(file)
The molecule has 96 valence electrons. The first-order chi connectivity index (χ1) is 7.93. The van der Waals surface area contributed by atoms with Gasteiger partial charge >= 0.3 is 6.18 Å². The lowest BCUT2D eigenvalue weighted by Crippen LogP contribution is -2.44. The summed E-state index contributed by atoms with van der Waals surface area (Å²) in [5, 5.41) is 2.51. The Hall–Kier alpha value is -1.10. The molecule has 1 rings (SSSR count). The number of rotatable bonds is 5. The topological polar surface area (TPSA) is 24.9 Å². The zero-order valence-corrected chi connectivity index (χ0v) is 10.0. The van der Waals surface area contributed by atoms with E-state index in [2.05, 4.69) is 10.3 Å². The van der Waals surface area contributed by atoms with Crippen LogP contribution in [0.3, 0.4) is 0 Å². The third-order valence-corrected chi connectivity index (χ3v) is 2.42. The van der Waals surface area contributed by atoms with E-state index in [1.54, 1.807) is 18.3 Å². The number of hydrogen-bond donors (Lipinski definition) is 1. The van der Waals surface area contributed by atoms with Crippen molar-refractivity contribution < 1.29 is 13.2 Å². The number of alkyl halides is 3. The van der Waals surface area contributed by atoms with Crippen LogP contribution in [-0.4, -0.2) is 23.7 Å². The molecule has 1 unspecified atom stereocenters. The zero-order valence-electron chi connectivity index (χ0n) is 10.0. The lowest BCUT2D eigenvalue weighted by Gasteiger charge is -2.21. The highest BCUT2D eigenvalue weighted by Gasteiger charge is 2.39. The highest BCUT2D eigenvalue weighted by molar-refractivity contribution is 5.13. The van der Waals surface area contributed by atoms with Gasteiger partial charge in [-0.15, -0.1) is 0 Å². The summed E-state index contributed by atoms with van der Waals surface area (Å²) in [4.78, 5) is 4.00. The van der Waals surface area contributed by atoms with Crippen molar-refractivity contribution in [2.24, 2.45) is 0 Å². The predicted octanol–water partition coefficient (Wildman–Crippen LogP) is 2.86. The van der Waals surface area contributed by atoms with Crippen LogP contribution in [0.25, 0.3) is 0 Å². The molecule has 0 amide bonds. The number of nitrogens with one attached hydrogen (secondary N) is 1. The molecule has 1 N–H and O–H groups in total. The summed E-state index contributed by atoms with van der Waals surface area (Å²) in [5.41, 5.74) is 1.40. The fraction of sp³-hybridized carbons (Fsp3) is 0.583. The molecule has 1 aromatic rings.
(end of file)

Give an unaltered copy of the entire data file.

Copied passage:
The molecule has 96 valence electrons. The first-order chi connectivity index (χ1) is 7.93. The van der Waals surface area contributed by atoms with Gasteiger partial charge >= 0.3 is 6.18 Å². The lowest BCUT2D eigenvalue weighted by Crippen LogP contribution is -2.44. The summed E-state index contributed by atoms with van der Waals surface area (Å²) in [5, 5.41) is 2.51. The Hall–Kier alpha value is -1.10. The molecule has 1 rings (SSSR count). The number of rotatable bonds is 5. The topological polar surface area (TPSA) is 24.9 Å². The zero-order valence-corrected chi connectivity index (χ0v) is 10.0. The van der Waals surface area contributed by atoms with E-state index in [2.05, 4.69) is 10.3 Å². The van der Waals surface area contributed by atoms with Crippen LogP contribution in [0.3, 0.4) is 0 Å². The third-order valence-corrected chi connectivity index (χ3v) is 2.42. The van der Waals surface area contributed by atoms with E-state index in [1.54, 1.807) is 18.3 Å². The number of hydrogen-bond donors (Lipinski definition) is 1. The van der Waals surface area contributed by atoms with Crippen molar-refractivity contribution < 1.29 is 13.2 Å². The number of alkyl halides is 3. The van der Waals surface area contributed by atoms with Crippen LogP contribution in [-0.4, -0.2) is 23.7 Å². The molecule has 1 unspecified atom stereocenters. The zero-order valence-electron chi connectivity index (χ0n) is 10.0. The lowest BCUT2D eigenvalue weighted by Gasteiger charge is -2.21. The highest BCUT2D eigenvalue weighted by Gasteiger charge is 2.39. The highest BCUT2D eigenvalue weighted by molar-refractivity contribution is 5.13. The van der Waals surface area contributed by atoms with Gasteiger partial charge in [-0.15, -0.1) is 0 Å². The summed E-state index contributed by atoms with van der Waals surface area (Å²) in [4.78, 5) is 4.00. The van der Waals surface area contributed by atoms with Crippen molar-refractivity contribution in [2.24, 2.45) is 0 Å². The predicted octanol–water partition coefficient (Wildman–Crippen LogP) is 2.86. The van der Waals surface area contributed by atoms with Crippen LogP contribution in [0.25, 0.3) is 0 Å². The molecule has 0 amide bonds. The number of nitrogens with one attached hydrogen (secondary N) is 1. The molecule has 1 N–H and O–H groups in total. The summed E-state index contributed by atoms with van der Waals surface area (Å²) in [5.41, 5.74) is 1.40. The fraction of sp³-hybridized carbons (Fsp3) is 0.583. The molecule has 1 aromatic rings.